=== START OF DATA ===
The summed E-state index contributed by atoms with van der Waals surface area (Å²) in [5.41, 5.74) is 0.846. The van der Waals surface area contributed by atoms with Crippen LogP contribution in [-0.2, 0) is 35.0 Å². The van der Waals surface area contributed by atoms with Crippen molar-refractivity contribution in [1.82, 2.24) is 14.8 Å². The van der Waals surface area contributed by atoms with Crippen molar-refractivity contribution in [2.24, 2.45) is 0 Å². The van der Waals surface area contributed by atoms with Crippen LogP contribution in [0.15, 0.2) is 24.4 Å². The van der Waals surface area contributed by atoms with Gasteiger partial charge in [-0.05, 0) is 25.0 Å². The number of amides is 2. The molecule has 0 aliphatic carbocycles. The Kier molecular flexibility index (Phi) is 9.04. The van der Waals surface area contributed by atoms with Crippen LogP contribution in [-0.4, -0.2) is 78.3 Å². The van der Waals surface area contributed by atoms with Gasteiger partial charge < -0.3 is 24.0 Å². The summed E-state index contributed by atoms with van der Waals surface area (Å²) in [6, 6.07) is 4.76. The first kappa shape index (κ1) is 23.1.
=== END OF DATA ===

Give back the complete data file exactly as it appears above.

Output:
The summed E-state index contributed by atoms with van der Waals surface area (Å²) in [5.41, 5.74) is 0.846. The van der Waals surface area contributed by atoms with Crippen LogP contribution in [-0.2, 0) is 35.0 Å². The van der Waals surface area contributed by atoms with Crippen molar-refractivity contribution in [1.82, 2.24) is 14.8 Å². The van der Waals surface area contributed by atoms with Crippen molar-refractivity contribution in [2.24, 2.45) is 0 Å². The van der Waals surface area contributed by atoms with Crippen LogP contribution in [0.15, 0.2) is 24.4 Å². The van der Waals surface area contributed by atoms with Gasteiger partial charge in [-0.05, 0) is 25.0 Å². The number of amides is 2. The molecule has 0 aliphatic carbocycles. The Kier molecular flexibility index (Phi) is 9.04. The van der Waals surface area contributed by atoms with Crippen LogP contribution in [-0.4, -0.2) is 78.3 Å². The van der Waals surface area contributed by atoms with Gasteiger partial charge < -0.3 is 24.0 Å². The summed E-state index contributed by atoms with van der Waals surface area (Å²) in [6, 6.07) is 4.76. The first kappa shape index (κ1) is 23.1.